CHICAGO (CBS) -- The Chicago Teaches Union is accusing Chicago Public Schools officials of illegally refusing to bargain over plans for how and when to safely reopen schools, and the union is seeking an injunction to block CPS from moving forward with any reopening efforts.
"We all want to return to our students. We don't want to die doing our jobs, and we don't want to be vectors for spreading illness or death to our students and their families. Yet the mayor and CPS simply refuse to lay out and discuss their plan for returning to classrooms, when we know from their own facilities records that these buildings aren't safe," CTU Vice President Stacy Davis Gates said in a statement. "That's cruel, and reckless, at a time when what CPS parents and families truly need is transparency and truth."
The union has filed an unfair labor practice complaint against CPS with the Illinois Educational Labor Relations Board (IELRB), accusing the district of announcing plans to resume in-person learning for students in pre-K and some special education cluster programs during the second quarter of the school year without bargaining with CTU.
The union claims that's a violation of their collective bargaining agreement with CPS.
"The Board should require the CBE to bargain in good faith prior to any decision to resume face to face instruction at its schools and from resuming such instruction prior to the completion of such good faith bargaining," the union wrote in its complaint.
Earlier this month, an independent arbitrator ruled that CPS can't require clerks and other school employees to report to school buildings if it's feasible to work remotely. In its complaint with the IELRB, the union said documents subpoenaed from CPS during that arbitration process revealed "hundreds of schools had serious maintenance problems in their ventilation systems."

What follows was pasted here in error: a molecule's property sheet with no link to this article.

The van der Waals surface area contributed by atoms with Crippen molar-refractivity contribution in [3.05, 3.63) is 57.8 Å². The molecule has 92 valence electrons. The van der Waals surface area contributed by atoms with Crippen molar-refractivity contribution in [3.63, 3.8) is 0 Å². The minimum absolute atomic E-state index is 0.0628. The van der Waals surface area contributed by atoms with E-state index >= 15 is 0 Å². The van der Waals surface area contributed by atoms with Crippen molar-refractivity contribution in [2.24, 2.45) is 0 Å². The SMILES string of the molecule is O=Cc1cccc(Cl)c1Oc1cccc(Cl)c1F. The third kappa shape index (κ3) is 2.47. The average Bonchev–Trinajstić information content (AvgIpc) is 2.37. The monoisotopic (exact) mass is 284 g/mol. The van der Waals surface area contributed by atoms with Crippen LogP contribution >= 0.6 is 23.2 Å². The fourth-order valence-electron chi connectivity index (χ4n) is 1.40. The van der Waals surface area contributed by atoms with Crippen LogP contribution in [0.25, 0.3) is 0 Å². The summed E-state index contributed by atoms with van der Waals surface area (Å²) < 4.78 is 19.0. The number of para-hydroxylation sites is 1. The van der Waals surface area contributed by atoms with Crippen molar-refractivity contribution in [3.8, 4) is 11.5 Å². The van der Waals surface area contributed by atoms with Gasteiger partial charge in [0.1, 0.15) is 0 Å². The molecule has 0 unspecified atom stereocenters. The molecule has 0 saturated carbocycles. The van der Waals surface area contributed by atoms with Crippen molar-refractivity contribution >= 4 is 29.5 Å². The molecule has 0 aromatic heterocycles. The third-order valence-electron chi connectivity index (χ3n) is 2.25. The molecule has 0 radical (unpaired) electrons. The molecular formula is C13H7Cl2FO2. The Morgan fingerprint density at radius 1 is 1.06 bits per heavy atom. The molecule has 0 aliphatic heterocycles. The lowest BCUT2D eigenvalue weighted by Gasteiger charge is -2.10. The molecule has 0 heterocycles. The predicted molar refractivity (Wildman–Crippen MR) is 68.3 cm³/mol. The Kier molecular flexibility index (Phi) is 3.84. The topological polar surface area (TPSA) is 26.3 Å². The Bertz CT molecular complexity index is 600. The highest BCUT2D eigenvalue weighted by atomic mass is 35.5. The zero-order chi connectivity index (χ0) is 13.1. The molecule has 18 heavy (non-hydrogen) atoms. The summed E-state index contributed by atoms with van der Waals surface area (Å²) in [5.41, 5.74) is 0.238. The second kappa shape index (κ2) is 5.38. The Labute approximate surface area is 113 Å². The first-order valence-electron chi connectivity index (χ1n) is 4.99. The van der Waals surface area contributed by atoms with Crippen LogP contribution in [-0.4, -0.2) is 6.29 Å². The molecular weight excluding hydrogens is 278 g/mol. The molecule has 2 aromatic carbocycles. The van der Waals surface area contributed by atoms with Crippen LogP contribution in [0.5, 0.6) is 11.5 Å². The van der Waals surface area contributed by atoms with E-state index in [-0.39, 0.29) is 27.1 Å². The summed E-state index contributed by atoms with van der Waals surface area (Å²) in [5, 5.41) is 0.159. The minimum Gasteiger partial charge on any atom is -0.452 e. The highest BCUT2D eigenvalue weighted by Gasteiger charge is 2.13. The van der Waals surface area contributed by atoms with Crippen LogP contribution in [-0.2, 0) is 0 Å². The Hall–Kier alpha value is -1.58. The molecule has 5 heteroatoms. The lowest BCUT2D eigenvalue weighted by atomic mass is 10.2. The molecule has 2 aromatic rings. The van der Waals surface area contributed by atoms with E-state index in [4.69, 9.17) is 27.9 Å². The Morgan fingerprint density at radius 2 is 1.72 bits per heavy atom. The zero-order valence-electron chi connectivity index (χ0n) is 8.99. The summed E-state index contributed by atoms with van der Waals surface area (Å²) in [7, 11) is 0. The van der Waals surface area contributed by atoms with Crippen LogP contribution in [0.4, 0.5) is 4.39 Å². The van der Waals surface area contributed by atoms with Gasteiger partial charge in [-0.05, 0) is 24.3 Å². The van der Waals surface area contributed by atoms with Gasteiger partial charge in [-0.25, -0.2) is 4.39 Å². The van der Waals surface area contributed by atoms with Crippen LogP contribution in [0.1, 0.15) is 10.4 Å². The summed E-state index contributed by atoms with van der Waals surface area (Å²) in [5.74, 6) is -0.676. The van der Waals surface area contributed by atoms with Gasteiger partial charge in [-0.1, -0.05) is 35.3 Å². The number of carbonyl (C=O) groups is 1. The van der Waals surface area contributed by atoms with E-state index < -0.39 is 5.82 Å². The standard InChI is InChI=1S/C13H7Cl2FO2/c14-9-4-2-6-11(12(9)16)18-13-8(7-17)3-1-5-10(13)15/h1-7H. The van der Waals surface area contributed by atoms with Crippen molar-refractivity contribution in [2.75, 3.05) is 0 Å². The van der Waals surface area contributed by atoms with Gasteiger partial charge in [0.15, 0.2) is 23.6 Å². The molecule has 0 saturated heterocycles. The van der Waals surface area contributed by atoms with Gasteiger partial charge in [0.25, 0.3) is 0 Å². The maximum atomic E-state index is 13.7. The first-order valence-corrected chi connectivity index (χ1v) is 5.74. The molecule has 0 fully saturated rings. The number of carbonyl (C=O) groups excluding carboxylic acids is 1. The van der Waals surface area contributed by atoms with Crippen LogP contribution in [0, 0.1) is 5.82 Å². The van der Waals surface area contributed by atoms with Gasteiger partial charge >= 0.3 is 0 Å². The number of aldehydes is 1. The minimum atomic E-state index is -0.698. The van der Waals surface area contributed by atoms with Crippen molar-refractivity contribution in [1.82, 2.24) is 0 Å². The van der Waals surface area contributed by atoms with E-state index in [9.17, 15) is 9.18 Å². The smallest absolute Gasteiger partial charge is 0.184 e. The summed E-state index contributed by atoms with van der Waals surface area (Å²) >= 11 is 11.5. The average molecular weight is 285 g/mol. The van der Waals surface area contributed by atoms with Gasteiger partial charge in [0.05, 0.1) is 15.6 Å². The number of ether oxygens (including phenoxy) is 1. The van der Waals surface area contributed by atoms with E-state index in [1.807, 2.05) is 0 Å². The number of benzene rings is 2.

The union said CPS records show 60% of the district's school buildings have no central HVAC system, 50% have non-functional critical components of their ventilation systems, and only 9% have air filtration systems that meet public health recommendations for COVID-19 safety.
CTU said it sought permission to inspect 13 schools with serious maintenance issues in their ventilation systems, but CPS denied their request.
"The district claims to have initiated audits, assessments and repairs of its air circulation systems, but is now refusing to share reports detailing that alleged work, and refusing to allow the Union's certified industrial hygienist to conduct inspections of any CPS school buildings," the union wrote in its complaint.
CTU claims it has a right under the law to assess the safety conditions under which teachers and other union members are required to work, and in which students would be required to learn should in-person classes resume.
"Our youngest and most medically vulnerable students deserve safety, yet that is exactly what CPS refuses to take steps to document or guarantee," Davis Gates said.
However, CPS officials said they have already hired independent environmental hygienists to conduct air quality inspections, and will make the results of those tests public once completed before any in-person classes resume.
In response to the union's complaint, CPS spokeswoman Emily Bolton accused CTU of trying to "obstruct and mislead the public about the necessary planning measures needed to prepare for a potential return to safe in-person learning."
Bolton also claimed the Union has no legal or contractual right to their own inspection of school buildings.
"While the district is doing everything in its power to plan for all possible scenarios, the CTU refuses to even discuss a return to in-person learning, even as hundreds of private schools in Chicago are open. We don't know what the health situation will be in a couple of weeks time, but it would be irresponsible not to plan ahead while thousands of students miss out on valuable learning," Bolton wrote in an email. "When presented with the grave educational inequities that are occurring, CTU has demanded to further reduce instructional time for students. We will continue to work with them in the hopes they engage as productive partners and help us lift up the students and families who need our collective support."
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